Built back in 2015, my gaming rig is getting a little long in the tooth and in need of an upgrade, so it was time to take a look at the options on new components. Like many gamers, I was stunned to find the top-of-the-line graphics cards these days will cost more than an entire bare-bones computer system, if they are even in stock at all.
RAM and graphics cards alike have seen huge spikes in pricing over the last two years, especially seeing as crypto-miners have heavily relied on gaming hardware to strike it rich. While RAM pricing isn't expected to go down any time soon, there may be a light on the horizon for those in the market for a new graphics card.
Several factors have been driving the price spikes, like new smart phones using higher-end hardware and edging out home computer buyers with their large-scale orders. Cryptocurrency data mining operations placing orders for very large quantities of hardware has further kept the prices high, but hopefully, that's coming to an end.
With the volatility of cryptocurrency spiking and prices plummeting -- and with big names like John Oliver covering crypto in segments warning people against throwing all their money into a potentially hazardous situation -- love for these oddball currencies is waning. That isn't immediately going to fully solve the problem, however, as scalpers move in and buy the remaining stock when the costs are low, then list them as third-party sellers at inflated prices.
Pricing on graphics cards has risen so far above the suggested retail prices that NVIDIA released a statement asking their trading partners to prioritize gamers building new rigs over big mining operations. Essentially, they want sites to limit the number of graphics cards sold in single orders, or drop the prices altogether.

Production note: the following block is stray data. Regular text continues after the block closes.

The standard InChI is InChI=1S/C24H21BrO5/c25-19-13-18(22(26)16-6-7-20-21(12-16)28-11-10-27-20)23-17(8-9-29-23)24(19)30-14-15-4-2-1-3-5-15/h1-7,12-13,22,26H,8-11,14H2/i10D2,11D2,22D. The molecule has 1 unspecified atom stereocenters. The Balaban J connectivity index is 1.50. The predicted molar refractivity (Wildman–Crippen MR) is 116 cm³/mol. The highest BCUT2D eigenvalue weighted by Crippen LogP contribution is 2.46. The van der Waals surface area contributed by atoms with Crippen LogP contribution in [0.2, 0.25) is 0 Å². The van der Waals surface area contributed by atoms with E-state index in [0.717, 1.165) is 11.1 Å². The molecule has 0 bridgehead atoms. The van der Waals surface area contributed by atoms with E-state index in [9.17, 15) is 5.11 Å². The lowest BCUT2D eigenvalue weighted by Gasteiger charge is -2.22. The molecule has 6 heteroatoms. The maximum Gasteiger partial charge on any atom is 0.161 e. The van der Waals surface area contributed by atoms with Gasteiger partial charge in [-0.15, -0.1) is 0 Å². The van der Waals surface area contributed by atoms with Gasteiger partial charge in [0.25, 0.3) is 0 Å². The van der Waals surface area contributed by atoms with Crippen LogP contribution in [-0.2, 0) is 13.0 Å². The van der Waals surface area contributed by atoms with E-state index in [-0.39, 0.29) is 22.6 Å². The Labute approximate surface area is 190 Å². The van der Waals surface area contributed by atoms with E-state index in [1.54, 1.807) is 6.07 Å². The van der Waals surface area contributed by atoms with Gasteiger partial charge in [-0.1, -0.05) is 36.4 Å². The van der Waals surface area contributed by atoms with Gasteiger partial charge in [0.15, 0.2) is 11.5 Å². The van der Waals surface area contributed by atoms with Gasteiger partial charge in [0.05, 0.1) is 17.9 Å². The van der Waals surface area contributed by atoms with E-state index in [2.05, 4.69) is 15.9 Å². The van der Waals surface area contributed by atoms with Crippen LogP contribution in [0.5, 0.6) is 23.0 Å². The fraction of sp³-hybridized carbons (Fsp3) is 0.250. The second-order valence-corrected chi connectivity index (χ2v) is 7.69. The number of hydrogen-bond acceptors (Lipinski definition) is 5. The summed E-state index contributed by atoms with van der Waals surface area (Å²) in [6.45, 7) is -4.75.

While the effectiveness of that plea is up in the air, prices are going to go down naturally either way. Fewer people are now buying graphics cards in bulk, so inventories are finally going up, which means prices have to eventually be slashed to move product.
1080s have already seen big drops from a normal cost of around $900 down to $600 in just a handful of weeks. The lower-end cards remain at higher-than-normal price points but are expected to drop in the coming months.
Here's the big issue, though -- prices may spike again, particularly if currencies like BitCoin and Ethereum see a sudden surge in value and the large mining operations ramp up activity again.
That's why you need to stay on top of all the best methods for finding the lowest price if you have any intention of building a new gaming computer or upgrading your existing machine this year. Here are all the tools you need to find the best price:
Read on for an in-depth look at each of these tools that can help you find a reasonable price on graphics cards.
Essentially, Camel Camel Camel cuts out the time and effort of constantly checking to see if a price on anything -- from blockbuster summer DVDs to blenders -- has dropped through Amazon.
Sign up for an account, search for something specific, like a GTX 1080 graphics card, and then Camel Camel Camel will notify you automatically whenever the price goes down.